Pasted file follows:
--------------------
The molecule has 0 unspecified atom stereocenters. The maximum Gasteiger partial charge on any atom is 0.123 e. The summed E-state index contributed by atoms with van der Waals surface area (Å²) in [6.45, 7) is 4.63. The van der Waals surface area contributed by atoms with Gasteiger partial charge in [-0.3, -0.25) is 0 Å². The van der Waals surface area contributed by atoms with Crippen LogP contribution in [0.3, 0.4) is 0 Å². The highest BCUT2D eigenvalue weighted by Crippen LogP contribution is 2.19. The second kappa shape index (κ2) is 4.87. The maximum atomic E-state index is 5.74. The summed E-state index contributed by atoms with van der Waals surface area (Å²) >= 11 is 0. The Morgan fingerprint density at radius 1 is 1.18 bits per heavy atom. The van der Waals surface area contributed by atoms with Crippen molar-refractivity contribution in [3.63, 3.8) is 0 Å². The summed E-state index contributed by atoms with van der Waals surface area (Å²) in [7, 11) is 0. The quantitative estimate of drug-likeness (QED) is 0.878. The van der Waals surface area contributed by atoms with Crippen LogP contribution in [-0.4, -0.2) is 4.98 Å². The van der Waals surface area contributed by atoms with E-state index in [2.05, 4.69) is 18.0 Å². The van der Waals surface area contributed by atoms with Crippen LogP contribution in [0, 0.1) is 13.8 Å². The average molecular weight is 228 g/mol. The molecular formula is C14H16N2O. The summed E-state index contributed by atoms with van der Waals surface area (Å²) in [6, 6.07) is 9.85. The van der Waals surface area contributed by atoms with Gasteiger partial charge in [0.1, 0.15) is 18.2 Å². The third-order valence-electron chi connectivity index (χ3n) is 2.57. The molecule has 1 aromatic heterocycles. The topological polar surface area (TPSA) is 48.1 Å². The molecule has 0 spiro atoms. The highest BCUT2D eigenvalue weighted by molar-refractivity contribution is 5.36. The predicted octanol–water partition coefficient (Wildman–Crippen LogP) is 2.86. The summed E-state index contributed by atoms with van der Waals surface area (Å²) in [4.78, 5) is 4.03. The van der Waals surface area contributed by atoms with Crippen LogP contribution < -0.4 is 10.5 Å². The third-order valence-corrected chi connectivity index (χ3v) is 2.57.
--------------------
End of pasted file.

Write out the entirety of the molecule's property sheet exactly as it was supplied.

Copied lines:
The molecule has 0 unspecified atom stereocenters. The maximum Gasteiger partial charge on any atom is 0.123 e. The summed E-state index contributed by atoms with van der Waals surface area (Å²) in [6.45, 7) is 4.63. The van der Waals surface area contributed by atoms with Gasteiger partial charge in [-0.3, -0.25) is 0 Å². The van der Waals surface area contributed by atoms with Crippen LogP contribution in [0.3, 0.4) is 0 Å². The highest BCUT2D eigenvalue weighted by Crippen LogP contribution is 2.19. The second kappa shape index (κ2) is 4.87. The maximum atomic E-state index is 5.74. The summed E-state index contributed by atoms with van der Waals surface area (Å²) >= 11 is 0. The Morgan fingerprint density at radius 1 is 1.18 bits per heavy atom. The van der Waals surface area contributed by atoms with Crippen molar-refractivity contribution in [3.63, 3.8) is 0 Å². The summed E-state index contributed by atoms with van der Waals surface area (Å²) in [7, 11) is 0. The quantitative estimate of drug-likeness (QED) is 0.878. The van der Waals surface area contributed by atoms with Crippen LogP contribution in [-0.4, -0.2) is 4.98 Å². The van der Waals surface area contributed by atoms with E-state index in [2.05, 4.69) is 18.0 Å². The van der Waals surface area contributed by atoms with Crippen LogP contribution in [0, 0.1) is 13.8 Å². The average molecular weight is 228 g/mol. The molecular formula is C14H16N2O. The summed E-state index contributed by atoms with van der Waals surface area (Å²) in [6, 6.07) is 9.85. The van der Waals surface area contributed by atoms with Gasteiger partial charge in [0.1, 0.15) is 18.2 Å². The third-order valence-electron chi connectivity index (χ3n) is 2.57. The molecule has 1 aromatic heterocycles. The topological polar surface area (TPSA) is 48.1 Å². The molecule has 0 spiro atoms. The highest BCUT2D eigenvalue weighted by molar-refractivity contribution is 5.36. The predicted octanol–water partition coefficient (Wildman–Crippen LogP) is 2.86. The summed E-state index contributed by atoms with van der Waals surface area (Å²) in [4.78, 5) is 4.03. The van der Waals surface area contributed by atoms with Crippen LogP contribution < -0.4 is 10.5 Å². The third-order valence-corrected chi connectivity index (χ3v) is 2.57.